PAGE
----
11 and partial laryngectomy 12. Few authors have focused on tongue base neoplasms, most likely due to the difficulty to recruit eligible cases 6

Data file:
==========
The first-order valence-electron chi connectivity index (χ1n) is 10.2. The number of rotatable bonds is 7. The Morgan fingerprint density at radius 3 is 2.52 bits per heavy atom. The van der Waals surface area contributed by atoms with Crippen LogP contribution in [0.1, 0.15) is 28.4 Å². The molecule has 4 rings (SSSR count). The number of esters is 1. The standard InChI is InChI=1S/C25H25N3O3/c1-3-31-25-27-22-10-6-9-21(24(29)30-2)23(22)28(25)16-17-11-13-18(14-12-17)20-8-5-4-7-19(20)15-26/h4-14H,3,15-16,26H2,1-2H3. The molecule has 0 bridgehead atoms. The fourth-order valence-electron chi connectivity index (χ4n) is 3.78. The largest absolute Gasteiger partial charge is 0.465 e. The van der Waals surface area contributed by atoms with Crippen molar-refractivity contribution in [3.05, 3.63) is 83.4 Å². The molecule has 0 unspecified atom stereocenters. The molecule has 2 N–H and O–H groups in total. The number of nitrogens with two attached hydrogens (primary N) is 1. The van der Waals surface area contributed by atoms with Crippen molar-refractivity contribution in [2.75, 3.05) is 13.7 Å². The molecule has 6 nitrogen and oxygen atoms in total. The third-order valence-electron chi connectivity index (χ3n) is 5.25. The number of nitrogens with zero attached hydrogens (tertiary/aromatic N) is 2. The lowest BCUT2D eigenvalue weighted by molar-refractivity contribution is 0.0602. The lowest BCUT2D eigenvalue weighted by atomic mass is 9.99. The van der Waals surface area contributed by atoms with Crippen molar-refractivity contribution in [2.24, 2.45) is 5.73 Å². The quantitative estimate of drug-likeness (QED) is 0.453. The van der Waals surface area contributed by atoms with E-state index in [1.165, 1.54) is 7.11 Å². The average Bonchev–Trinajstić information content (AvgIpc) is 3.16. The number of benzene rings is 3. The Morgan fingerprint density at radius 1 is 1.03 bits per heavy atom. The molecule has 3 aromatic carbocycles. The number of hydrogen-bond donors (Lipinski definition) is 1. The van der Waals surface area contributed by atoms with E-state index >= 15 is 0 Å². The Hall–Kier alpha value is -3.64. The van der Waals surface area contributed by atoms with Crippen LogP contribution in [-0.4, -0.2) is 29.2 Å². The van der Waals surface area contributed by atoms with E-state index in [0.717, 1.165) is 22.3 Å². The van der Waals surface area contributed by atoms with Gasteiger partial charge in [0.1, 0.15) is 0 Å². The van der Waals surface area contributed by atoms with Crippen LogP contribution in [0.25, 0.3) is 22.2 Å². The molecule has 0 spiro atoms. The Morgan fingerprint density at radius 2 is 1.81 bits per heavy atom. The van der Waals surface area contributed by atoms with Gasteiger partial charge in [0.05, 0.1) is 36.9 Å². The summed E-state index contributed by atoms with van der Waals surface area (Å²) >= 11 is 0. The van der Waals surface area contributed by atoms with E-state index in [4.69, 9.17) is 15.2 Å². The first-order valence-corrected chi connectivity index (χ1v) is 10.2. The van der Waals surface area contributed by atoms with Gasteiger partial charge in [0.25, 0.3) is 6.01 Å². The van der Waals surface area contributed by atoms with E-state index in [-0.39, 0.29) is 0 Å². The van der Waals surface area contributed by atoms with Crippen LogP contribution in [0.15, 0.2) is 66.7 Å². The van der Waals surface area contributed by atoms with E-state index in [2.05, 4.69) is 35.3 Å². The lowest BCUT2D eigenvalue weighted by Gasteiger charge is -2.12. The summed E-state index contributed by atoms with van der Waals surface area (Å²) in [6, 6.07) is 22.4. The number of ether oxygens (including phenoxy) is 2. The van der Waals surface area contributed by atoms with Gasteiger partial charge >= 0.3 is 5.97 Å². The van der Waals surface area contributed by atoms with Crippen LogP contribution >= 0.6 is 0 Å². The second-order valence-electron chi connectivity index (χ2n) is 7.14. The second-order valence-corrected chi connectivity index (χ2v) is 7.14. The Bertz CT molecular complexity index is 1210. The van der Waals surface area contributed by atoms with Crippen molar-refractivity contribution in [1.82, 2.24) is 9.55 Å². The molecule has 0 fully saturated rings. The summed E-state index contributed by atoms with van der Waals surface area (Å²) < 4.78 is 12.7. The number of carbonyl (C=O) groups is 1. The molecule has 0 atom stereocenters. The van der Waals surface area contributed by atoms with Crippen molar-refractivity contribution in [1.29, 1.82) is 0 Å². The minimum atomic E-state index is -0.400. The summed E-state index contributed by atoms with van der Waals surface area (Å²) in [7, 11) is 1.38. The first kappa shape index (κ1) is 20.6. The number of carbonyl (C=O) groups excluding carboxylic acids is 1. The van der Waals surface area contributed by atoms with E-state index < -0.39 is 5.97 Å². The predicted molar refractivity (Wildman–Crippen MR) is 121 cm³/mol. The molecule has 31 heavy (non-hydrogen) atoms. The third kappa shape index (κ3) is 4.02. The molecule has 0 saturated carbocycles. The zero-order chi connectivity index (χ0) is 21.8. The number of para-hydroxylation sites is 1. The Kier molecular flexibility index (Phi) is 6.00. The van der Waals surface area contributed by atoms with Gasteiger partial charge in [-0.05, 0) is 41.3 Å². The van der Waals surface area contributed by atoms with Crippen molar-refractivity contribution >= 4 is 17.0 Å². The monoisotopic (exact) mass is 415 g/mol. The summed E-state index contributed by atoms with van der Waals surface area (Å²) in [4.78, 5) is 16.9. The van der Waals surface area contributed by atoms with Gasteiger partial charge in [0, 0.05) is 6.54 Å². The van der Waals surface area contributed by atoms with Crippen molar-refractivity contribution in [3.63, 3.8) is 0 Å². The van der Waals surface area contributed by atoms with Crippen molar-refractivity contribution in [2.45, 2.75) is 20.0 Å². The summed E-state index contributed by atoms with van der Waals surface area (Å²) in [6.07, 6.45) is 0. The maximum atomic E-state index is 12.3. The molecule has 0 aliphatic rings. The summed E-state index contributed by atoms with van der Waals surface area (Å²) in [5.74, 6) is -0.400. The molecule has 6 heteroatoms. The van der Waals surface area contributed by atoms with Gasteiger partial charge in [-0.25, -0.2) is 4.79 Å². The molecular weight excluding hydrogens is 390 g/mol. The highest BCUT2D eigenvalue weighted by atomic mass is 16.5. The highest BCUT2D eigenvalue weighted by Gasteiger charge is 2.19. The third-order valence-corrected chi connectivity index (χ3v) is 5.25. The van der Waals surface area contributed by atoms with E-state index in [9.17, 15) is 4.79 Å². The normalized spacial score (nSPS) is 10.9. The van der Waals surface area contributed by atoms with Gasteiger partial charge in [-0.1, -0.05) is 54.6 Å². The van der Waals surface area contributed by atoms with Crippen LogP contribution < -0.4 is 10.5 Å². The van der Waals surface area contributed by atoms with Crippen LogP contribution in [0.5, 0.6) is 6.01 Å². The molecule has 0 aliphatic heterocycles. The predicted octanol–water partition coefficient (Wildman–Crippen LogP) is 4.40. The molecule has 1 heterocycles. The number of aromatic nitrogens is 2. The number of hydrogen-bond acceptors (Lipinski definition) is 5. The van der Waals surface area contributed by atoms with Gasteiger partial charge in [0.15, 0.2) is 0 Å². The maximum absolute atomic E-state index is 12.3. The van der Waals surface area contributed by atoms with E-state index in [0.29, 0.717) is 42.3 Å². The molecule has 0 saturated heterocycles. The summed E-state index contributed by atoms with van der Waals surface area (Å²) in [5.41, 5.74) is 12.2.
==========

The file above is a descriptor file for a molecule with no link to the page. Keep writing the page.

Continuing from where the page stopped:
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ABSTRACT: In recent years, transoral robotic surgery (TORS) has been used for the removal of pharyngeal and laryngeal cancers with the objective to improve functional and aesthetic outcomes without worsening the survival. This prospective single-centre cohort study described TORS in selected tumours of the tongue base in order to assess safety, efficacy and functional outcome of the procedure. From October 2010 to February 2012, TORS was performed in 13 consecutive patients affected by T1-T2 tumours of the base of the tongue. This procedure was applicable in all cases. The clinical stage demonstrated 8 T1 tumours and 5 T2 tumours. Neck node metastases were clinically evident in 6 cases (7 N0, 1 N1, 4 N2b and 1 N2c). The final pathology report confirmed malignancy in all cases (11 squamous cell carcinoma and 2 mucoepidermoid carcinoma). Negative-margin resections were obtained in all cases but one with close margins. Synchronous lymph node neck dissections were performed in 7 cases (6 monolateral, 1 bilateral). Patients underwent temporary tracheostomies for a mean time of 6 days. A naso-gastric feeding tube was positioned in 10/13 (76.9%) patients for a mean time of 7.5 days. The average time to carry out the TORS procedure was 95 min (set-up time 25 min; TORS 70 min). No deaths occurred. Surgical complications were observed in 4 cases (postoperative bleedings in 3 cases and intraoperative anaphylactic shock in 1 case). Median hospital stay was 9 days. All patients had good functional outcomes. Adjuvant treatment was indicated in 5/13 cases (35.4%). TORS represents a good tool for staging and treating neoplasm of the base of the tongue. The transoral removal is safe and can radically remove limited oropharyngeal tumours of the tongue base with good functional outcomes. The operating costs can be relatively high but they are related to the number of procedures per year, although the advantages to patients seem to justify the procedure. TORS can represent the definitive treatment in selected T1-T2 cases of base of the tongue tumours without adverse features and allow the possibility for the deintensification of adjuvant treatments.